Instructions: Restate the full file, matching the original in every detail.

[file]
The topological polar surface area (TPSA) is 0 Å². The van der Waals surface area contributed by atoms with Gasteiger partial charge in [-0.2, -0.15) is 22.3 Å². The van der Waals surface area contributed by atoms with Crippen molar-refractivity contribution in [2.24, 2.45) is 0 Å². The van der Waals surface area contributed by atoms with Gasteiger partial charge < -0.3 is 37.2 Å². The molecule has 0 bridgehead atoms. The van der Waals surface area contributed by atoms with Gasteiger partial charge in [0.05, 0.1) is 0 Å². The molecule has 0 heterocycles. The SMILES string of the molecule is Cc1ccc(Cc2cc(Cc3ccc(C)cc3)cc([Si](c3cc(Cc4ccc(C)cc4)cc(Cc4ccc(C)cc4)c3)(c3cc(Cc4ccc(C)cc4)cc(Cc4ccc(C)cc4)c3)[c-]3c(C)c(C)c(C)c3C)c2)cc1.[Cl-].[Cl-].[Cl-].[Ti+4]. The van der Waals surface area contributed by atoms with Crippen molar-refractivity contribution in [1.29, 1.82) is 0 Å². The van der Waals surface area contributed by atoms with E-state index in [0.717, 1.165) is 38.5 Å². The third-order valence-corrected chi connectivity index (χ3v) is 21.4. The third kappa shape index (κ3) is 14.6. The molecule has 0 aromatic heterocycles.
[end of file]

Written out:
The topological polar surface area (TPSA) is 0 Å². The van der Waals surface area contributed by atoms with Gasteiger partial charge in [-0.2, -0.15) is 22.3 Å². The van der Waals surface area contributed by atoms with Crippen molar-refractivity contribution in [2.24, 2.45) is 0 Å². The van der Waals surface area contributed by atoms with Gasteiger partial charge < -0.3 is 37.2 Å². The molecule has 0 bridgehead atoms. The van der Waals surface area contributed by atoms with Gasteiger partial charge in [0.05, 0.1) is 0 Å². The molecule has 0 heterocycles. The SMILES string of the molecule is Cc1ccc(Cc2cc(Cc3ccc(C)cc3)cc([Si](c3cc(Cc4ccc(C)cc4)cc(Cc4ccc(C)cc4)c3)(c3cc(Cc4ccc(C)cc4)cc(Cc4ccc(C)cc4)c3)[c-]3c(C)c(C)c(C)c3C)c2)cc1.[Cl-].[Cl-].[Cl-].[Ti+4]. The van der Waals surface area contributed by atoms with Crippen molar-refractivity contribution in [1.29, 1.82) is 0 Å². The van der Waals surface area contributed by atoms with E-state index in [0.717, 1.165) is 38.5 Å². The third-order valence-corrected chi connectivity index (χ3v) is 21.4. The third kappa shape index (κ3) is 14.6. The molecule has 0 aromatic heterocycles.